C. When is the Patient Ready for Discharge?.

The patient can be discharged when:

  • There is no evidence of systemic illness, such as pyrexia.

  • There has been an apparent improvement in the appearance of the affected skin area, such that it appears almost normal.

D. Arranging for Clinic Follow-up.


1. When should clinic follow up be arranged and with whom. ?

Ophthalmology follow-up in 1 week, to ensure that there is no evidence of recurrence of the orbital infection.

Otolaryngology follow-up in 1 week will be needed for patients who have chronic sinusitis.

2. What tests should be conducted prior to discharge to enable best clinic first visit. ?


3. What tests should be ordered as an outpatient prior to, or on the day of, the clinic visit.?


E. Placement Considerations.


F. Prognosis and Patient Counseling.

Periorbital/preseptal cellulitis has an excellent prognosis, with no long-term sequelae; however, the four other types of orbital infections may be associated with permanent vision loss. (This statement would apply to the patient who has developed visual impairment as a result of an orbital infection.)

VI. Patient Safety and Quality Measures.

A. Core Indicator Standards and Documentation.


B. Appropriate Prophylaxis and Other Measures to Prevent Readmission.

It is essential to complete the prescribed course of antibiotics, in order to ensure that the orbital infection is adequately treated. This will greatly decrease the possibility that this infection might recur.

VII. What’s the evidence?

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Chaudhry, IA, Shamsi, FA, Elzaridi, E, Al-Rashed, W, Al-Amri, A, Arat, YO. “Inpatient preseptal cellulitis: experience from a tertiary eye care centre”. Br J Ophthalmol. vol. 92. 2008. pp. 1337-1341.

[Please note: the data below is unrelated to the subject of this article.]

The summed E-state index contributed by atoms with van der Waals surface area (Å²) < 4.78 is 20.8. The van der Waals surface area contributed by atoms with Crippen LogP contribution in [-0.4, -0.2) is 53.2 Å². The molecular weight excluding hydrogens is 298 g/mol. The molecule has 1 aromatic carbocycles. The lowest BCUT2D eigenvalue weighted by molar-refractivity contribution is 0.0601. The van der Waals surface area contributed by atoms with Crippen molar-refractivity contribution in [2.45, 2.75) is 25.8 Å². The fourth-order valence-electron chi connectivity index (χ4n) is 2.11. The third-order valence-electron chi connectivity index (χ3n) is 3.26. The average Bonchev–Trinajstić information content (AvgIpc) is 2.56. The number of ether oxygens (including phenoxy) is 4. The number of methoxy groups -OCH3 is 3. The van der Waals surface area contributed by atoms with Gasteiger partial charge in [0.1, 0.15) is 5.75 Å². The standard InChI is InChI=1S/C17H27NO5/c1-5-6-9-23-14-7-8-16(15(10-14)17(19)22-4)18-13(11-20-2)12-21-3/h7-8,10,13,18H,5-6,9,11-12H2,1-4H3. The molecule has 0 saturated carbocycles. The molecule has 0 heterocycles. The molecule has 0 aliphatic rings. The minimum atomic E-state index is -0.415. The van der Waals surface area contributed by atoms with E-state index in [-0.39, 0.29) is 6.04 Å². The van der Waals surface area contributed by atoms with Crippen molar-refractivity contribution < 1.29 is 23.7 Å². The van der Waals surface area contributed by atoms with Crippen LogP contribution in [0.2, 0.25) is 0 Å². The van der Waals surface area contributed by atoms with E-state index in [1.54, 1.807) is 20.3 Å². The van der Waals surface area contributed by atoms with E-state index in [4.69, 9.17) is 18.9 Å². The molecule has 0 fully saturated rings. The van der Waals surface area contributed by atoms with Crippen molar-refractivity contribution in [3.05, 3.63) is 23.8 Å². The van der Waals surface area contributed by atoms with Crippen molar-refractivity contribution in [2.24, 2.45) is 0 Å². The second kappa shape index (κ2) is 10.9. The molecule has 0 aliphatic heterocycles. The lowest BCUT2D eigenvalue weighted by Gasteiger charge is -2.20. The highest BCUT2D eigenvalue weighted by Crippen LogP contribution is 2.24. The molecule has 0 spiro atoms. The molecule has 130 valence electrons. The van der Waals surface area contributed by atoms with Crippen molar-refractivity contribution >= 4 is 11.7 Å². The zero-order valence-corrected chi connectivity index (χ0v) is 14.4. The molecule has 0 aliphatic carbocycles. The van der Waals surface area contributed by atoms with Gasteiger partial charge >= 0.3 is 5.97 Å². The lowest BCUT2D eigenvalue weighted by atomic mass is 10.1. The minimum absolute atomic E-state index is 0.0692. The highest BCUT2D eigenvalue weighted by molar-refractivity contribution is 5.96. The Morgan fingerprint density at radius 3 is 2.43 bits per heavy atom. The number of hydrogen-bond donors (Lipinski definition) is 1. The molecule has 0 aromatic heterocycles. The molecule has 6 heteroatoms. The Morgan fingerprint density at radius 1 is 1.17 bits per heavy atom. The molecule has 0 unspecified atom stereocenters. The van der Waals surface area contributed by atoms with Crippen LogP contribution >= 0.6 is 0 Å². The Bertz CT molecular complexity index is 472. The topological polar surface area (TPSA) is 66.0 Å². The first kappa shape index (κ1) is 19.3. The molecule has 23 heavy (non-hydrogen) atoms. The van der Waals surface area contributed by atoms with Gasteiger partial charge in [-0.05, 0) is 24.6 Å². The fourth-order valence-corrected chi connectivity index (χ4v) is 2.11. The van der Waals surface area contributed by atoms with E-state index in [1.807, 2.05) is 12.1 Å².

Howe, L, Jones, NS. “Guidelines for the management of periorbital cellulitis/abscess”. Clin Otolaryngol. vol. 29. 2004. pp. 725-728.

Wald, E. “Periorbital and Orbital Infections”. Infect Dis Clin N Am. vol. 21. 2007. pp. 393-408.

Ferguson, MP, McNab, AA. “Current treatment and outcome in orbital cellulitis”. Aust N Z J Ophthalmol. vol. 27. 1999. pp. 375-379.

Tovilla-Canales, JL, Nava, A, Tovilla y Pomar, JL. “Orbital and periorbital infections”. Curr Opin Ophthalmol. vol. 12. 2001. pp. 335-341.

Hornblass, A, Herschon, BJ, Stern, K, Grimes, C. “Orbital abscess: review”. Surv Ophthalmol. vol. 29. 1984. pp. 169-178.

Jackson, K, Baker, SR. “Periorbital cellulitis”. Head Neck Surg. vol. 9. 1987. pp. 227-234.

Kikkawa, DO, Heinz, GW, Martin, RT, Nunery, WN, Eiseman, AS. “Orbital cellulitis and abscess secondary to dacryocystitis”. Arch Ophthalmol. vol. 120. 2002. pp. 1096-1099.

Chang, CH, Lai, YH, Wang, HZ, Su, MY, Chang, CW, Peng, CF. “Antibiotic treatment of orbital cellulitis: an analysis of pathogenic bacteria and bacterial susceptibility”. J Ocul Pharmacol Ther. vol. 16. 2000. pp. 75-79.

Thielen, TL, Castle, SS, Terry, JE. “Anterior ocular infections: an overview of pathophysiology and treatment”. Ann Pharmacother. vol. 34. 2000. pp. 235-246.

Shulleworth, G, Hamad, R. “Management of acute eyelid conditions”. The Practitioner. vol. 244. 2000. pp. 138-143.

Goodyear, PWA, Firth, AL, Strachan, DR, Dudley, M. “Periorbital swelling: the important distinction between allergy and infection”. Emerg Med J. vol. 21. 2004. pp. 240-242.

Laloyaux, P, Vanpee, D, Gillet, JB. “Orbital cellulitis with abscess formation caused by frontal sinusitis”. J Emerg Med. vol. 18. 2000. pp. 253-254.

Harris, GJ. “Subperiosteal abscess of the orbit: older children and adults require aggressive treatment”. Ophthal Plast Reconstr Surg. vol. 17. 2001. pp. 395-397.

Garcia, G, Harris, G. “Criteria for nonsurgical management of subperiosteal abscess of the orbit. Analysis of outcomes 1988 – 1998”. Ophthalmology. vol. 107. 2000. pp. 1454-1456.

Cahill, KV, Burns, JA. “Management of acute dacrocystitis in adults”. Ophthal Plast Reconstr Surg. vol. 9. 1993. pp. 38-42.

Eustis, HS, Mafee, MF, Mendonca, J. “MR imaging and CT of orbital infections and complications in acute rhinosinusitis”. Radiol Clin North Am. vol. 36. 1998. pp. 1165-1183.

Rao, VA, Hans, R, Mehra, AK. “Pre-septal cellulitis – varied clinical presentations”. Indian J Ophthalmol. vol. 44. 1996. pp. 225-227.

Harris, GJ. “Subperiosteal abscess of the orbit”. Arch Ophthalmol. vol. 101. 1983. pp. 751-757.

Baum, J. “Infections of the eye”. Clin Infect Dis. vol. 21. 1995. pp. 479-486.